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Please share the best tips for raising organic, pastured Cornish X

Discussion in 'Meat Birds ETC' started by gingit, Jan 8, 2012.

  1. gingit

    gingit In the Brooder

    Oct 30, 2011
    South Florida
    We are in South Florida, raising ducks, chickens & goats with all organic feed and rotating yards for wach age group. All grow up fine, except that the 2 different times we bought St run cornish chicks (from 2 different hatcherries) they grew up to the age of 4-5 weeks, slowed down on the growing, ate far less for a few weeks and, of course they ended up dressed at about 3.5-4 lb at 8 weeks.
    Tractors are not suitable for the Florida sun. We allowed them to go out to a yard (far smaller than my other birds use).
    I can say we lost less than 10% but on the other hand, we want to get at least 4.5-5 lb dressed birds.

    Any advice?

  2. wyoDreamer

    wyoDreamer Crowing

    Nov 10, 2010
    Are you feeding them the same food as the layers?
    Maybe raise and feed some meal worms to up their protien?
  3. Renee'

    Renee' Songster

    Feb 8, 2009
    Yucaipa, CA
    What's the protein content of your organic feed? They need a protein content in the high 20's.
  4. gingit

    gingit In the Brooder

    Oct 30, 2011
    South Florida
    Fed them chicken starter. Bout 20%
  5. Clay Valley Farmer

    Clay Valley Farmer Songster

    Sep 7, 2010
    I tried feeding them a whole grain diet, and they did not do that well. growth was much slower, though they did finnish out big after 12 weeks. Problem though was losses were high from digestive related problems.

    Organic pastured Cornish X is a bit like driving screws with a hammer, it can be done but really not the tool for the job. Cornish X were developed to be grown indoors fast on processed feed and processed early. Before I get jumped, I'm not saying they can't work in any other situation, but rather it is not what they were intended to do best at.

    Freedom rangers (called red broilers here) or white rocks (Slow Broilers) are better suited to foraging and produce more traditional chicken which I would expect to be more in line with the wants of an organic consumer anyway.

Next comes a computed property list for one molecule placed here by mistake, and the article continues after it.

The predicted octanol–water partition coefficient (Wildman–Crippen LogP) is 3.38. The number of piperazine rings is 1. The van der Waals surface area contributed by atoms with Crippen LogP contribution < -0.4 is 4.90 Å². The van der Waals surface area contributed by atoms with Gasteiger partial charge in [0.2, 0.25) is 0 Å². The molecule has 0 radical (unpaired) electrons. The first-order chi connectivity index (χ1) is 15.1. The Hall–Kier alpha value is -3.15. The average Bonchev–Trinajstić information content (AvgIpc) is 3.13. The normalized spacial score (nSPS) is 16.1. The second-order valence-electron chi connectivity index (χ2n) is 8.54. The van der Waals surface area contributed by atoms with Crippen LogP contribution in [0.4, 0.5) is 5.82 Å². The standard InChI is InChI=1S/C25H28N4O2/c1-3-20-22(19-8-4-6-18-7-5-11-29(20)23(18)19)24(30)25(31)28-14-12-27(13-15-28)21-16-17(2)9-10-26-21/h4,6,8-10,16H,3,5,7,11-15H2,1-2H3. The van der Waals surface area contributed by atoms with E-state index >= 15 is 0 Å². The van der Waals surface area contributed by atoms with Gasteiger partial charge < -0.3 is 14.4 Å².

6. Oregon Blues

    Oregon Blues Crowing

    Apr 14, 2011
    Central Oregon
    You can run Cornish Cross on pasture, but they aren't going to grow fast unless you give them lots of protein. The entire point of raising Cornish Cross is that you are finished with them at 8 weeks. So on pasture, they will wander around a bit and peck and scratch a bit, but you still need to feed them a lot of high protein balanced diet.

    Birds must have fuel to convert into meat. If they aren't getting the inputs, you won't get the outputs. They don't make meat out of thin air.

    Cornish Cross are still excellent if butchered at 12 weeks, so if you want to pasture raise them and they haven't reached the weight you want by 8 weeks, run them on for another 3-4 weeks.

    I always allow my Cornish Cross to wander around and enjoy the sunshine and get some exercise and eat a few bugs. But they always have feeders full of good food in order to get the growth I want from them.
  7. PotterWatch

    PotterWatch My Patronus is a Chicken

    Apr 22, 2008
    Ours are raised on organic feed and pasture. They do eat a fair amount of pasture grasses and other plants that happen to be growing out there. We do tractor them, however. It would be much more difficult for them and us if we didn't tractor, I think.

  8. halo

    halo Got The Blues

    Nov 22, 2007
    My Coop
    Im starting to put my Cornish X in the freezer this weekend, at 8 weeks 3 days, and they have gotten enormous. I was worried about 10 days ago that they just wouldnt be the size I was hoping, but just in 10 days they have grown a lot. Mine free range, which means basically they wander around the barn, and sometimes head out to the grass. Im skinning all of mine, and cutting up as quarters and breasts and freezing them. I know a lot of people are trying dual purpose, but I just can't see that working for me. I prefer white meat, and in 8 weeks, these guys are huge. I fed a locally milled unmedicated chick starter to them, 20% protein, start to finish.

    Just weighed my first 2 packages from the first 2 that I did this morning, I put 2 breasts in one package, and 4 quarters in the other package, skinned. The 2 breasts weighed 3#10oz. and the 4 quarters weighed 2#11oz, so thats a bit over 3 pounds cleaned and skinned per bird at 8 weeks of age.
    Last edited: Jan 14, 2012
  9. cmom

    cmom Hilltop Farm

    Nov 18, 2007
    My Coop
    Kathy, where is the locally milled feed located?

  10. halo

    halo Got The Blues

    Nov 22, 2007
    My Coop
    Hi Alieda! [​IMG]

    I say local, but its north of Gainesville, near Lake Butler. Takes me about an hour and 20 minutes to get there. I go there during the winter, because I can get a months worth of feed and it wont go bad.

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